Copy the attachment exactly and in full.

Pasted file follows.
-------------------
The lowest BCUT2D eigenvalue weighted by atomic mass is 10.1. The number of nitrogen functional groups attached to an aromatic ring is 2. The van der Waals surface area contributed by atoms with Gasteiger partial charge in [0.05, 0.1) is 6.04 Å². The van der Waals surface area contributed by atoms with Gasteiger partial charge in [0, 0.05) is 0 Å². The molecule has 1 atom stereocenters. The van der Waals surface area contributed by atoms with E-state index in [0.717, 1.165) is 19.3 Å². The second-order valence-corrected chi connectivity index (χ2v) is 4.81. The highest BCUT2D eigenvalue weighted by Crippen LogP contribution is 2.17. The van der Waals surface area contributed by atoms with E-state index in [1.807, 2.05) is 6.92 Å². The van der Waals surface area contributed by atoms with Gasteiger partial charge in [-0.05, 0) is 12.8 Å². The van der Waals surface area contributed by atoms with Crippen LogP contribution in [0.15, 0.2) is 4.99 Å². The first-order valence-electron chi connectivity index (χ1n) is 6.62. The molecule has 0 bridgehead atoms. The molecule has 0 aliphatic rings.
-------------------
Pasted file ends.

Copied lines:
The lowest BCUT2D eigenvalue weighted by atomic mass is 10.1. The number of nitrogen functional groups attached to an aromatic ring is 2. The van der Waals surface area contributed by atoms with Gasteiger partial charge in [0.05, 0.1) is 6.04 Å². The van der Waals surface area contributed by atoms with Gasteiger partial charge in [0, 0.05) is 0 Å². The molecule has 1 atom stereocenters. The van der Waals surface area contributed by atoms with E-state index in [0.717, 1.165) is 19.3 Å². The second-order valence-corrected chi connectivity index (χ2v) is 4.81. The highest BCUT2D eigenvalue weighted by Crippen LogP contribution is 2.17. The van der Waals surface area contributed by atoms with E-state index in [1.807, 2.05) is 6.92 Å². The van der Waals surface area contributed by atoms with Gasteiger partial charge in [-0.05, 0) is 12.8 Å². The van der Waals surface area contributed by atoms with Crippen LogP contribution in [0.15, 0.2) is 4.99 Å². The first-order valence-electron chi connectivity index (χ1n) is 6.62. The molecule has 0 bridgehead atoms. The molecule has 0 aliphatic rings.